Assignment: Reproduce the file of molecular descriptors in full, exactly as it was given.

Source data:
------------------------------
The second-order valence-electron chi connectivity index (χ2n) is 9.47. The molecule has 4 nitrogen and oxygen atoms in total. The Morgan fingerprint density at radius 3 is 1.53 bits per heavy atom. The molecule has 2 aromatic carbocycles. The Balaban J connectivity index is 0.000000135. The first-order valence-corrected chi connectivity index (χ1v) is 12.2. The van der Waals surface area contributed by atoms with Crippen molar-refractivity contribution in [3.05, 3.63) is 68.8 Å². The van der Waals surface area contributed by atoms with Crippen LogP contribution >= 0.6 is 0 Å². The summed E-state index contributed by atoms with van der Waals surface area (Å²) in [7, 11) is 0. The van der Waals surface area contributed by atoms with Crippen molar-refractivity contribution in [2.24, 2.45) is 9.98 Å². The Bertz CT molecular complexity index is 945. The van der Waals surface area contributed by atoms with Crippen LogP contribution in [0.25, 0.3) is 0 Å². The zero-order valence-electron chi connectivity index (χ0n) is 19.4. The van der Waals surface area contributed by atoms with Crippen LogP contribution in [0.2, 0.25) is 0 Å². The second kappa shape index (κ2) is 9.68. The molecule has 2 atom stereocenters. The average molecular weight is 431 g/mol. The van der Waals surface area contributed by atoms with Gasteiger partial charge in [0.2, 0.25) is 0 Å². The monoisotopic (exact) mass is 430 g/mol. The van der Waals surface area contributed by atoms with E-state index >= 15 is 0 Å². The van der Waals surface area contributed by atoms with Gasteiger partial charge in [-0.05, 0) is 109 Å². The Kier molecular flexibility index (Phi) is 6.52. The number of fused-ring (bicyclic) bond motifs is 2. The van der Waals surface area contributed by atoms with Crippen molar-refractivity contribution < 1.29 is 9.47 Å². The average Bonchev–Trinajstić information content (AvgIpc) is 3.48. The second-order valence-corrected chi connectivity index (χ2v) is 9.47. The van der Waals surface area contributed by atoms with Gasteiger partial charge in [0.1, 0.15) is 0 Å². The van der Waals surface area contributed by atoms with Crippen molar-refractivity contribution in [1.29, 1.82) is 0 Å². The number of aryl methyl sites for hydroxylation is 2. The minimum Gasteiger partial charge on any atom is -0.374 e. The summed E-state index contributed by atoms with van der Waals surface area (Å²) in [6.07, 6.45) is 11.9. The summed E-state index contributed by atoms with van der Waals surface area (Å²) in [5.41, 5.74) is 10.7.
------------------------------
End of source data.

The second-order valence-electron chi connectivity index (χ2n) is 9.47. The molecule has 4 nitrogen and oxygen atoms in total. The Morgan fingerprint density at radius 3 is 1.53 bits per heavy atom. The molecule has 2 aromatic carbocycles. The Balaban J connectivity index is 0.000000135. The first-order valence-corrected chi connectivity index (χ1v) is 12.2. The van der Waals surface area contributed by atoms with Crippen molar-refractivity contribution in [3.05, 3.63) is 68.8 Å². The van der Waals surface area contributed by atoms with Crippen LogP contribution >= 0.6 is 0 Å². The summed E-state index contributed by atoms with van der Waals surface area (Å²) in [7, 11) is 0. The van der Waals surface area contributed by atoms with Crippen molar-refractivity contribution in [2.24, 2.45) is 9.98 Å². The Bertz CT molecular complexity index is 945. The van der Waals surface area contributed by atoms with Crippen LogP contribution in [0.25, 0.3) is 0 Å². The zero-order valence-electron chi connectivity index (χ0n) is 19.4. The van der Waals surface area contributed by atoms with Crippen LogP contribution in [0.2, 0.25) is 0 Å². The second kappa shape index (κ2) is 9.68. The molecule has 2 atom stereocenters. The average molecular weight is 431 g/mol. The van der Waals surface area contributed by atoms with Gasteiger partial charge in [0.2, 0.25) is 0 Å². The monoisotopic (exact) mass is 430 g/mol. The van der Waals surface area contributed by atoms with E-state index >= 15 is 0 Å². The van der Waals surface area contributed by atoms with Gasteiger partial charge in [-0.05, 0) is 109 Å². The Kier molecular flexibility index (Phi) is 6.52. The number of fused-ring (bicyclic) bond motifs is 2. The van der Waals surface area contributed by atoms with Crippen molar-refractivity contribution < 1.29 is 9.47 Å². The average Bonchev–Trinajstić information content (AvgIpc) is 3.48. The second-order valence-corrected chi connectivity index (χ2v) is 9.47. The van der Waals surface area contributed by atoms with Gasteiger partial charge in [0.1, 0.15) is 0 Å². The van der Waals surface area contributed by atoms with Crippen molar-refractivity contribution in [1.29, 1.82) is 0 Å². The number of aryl methyl sites for hydroxylation is 2. The minimum Gasteiger partial charge on any atom is -0.374 e. The summed E-state index contributed by atoms with van der Waals surface area (Å²) in [6.07, 6.45) is 11.9. The summed E-state index contributed by atoms with van der Waals surface area (Å²) in [5.41, 5.74) is 10.7.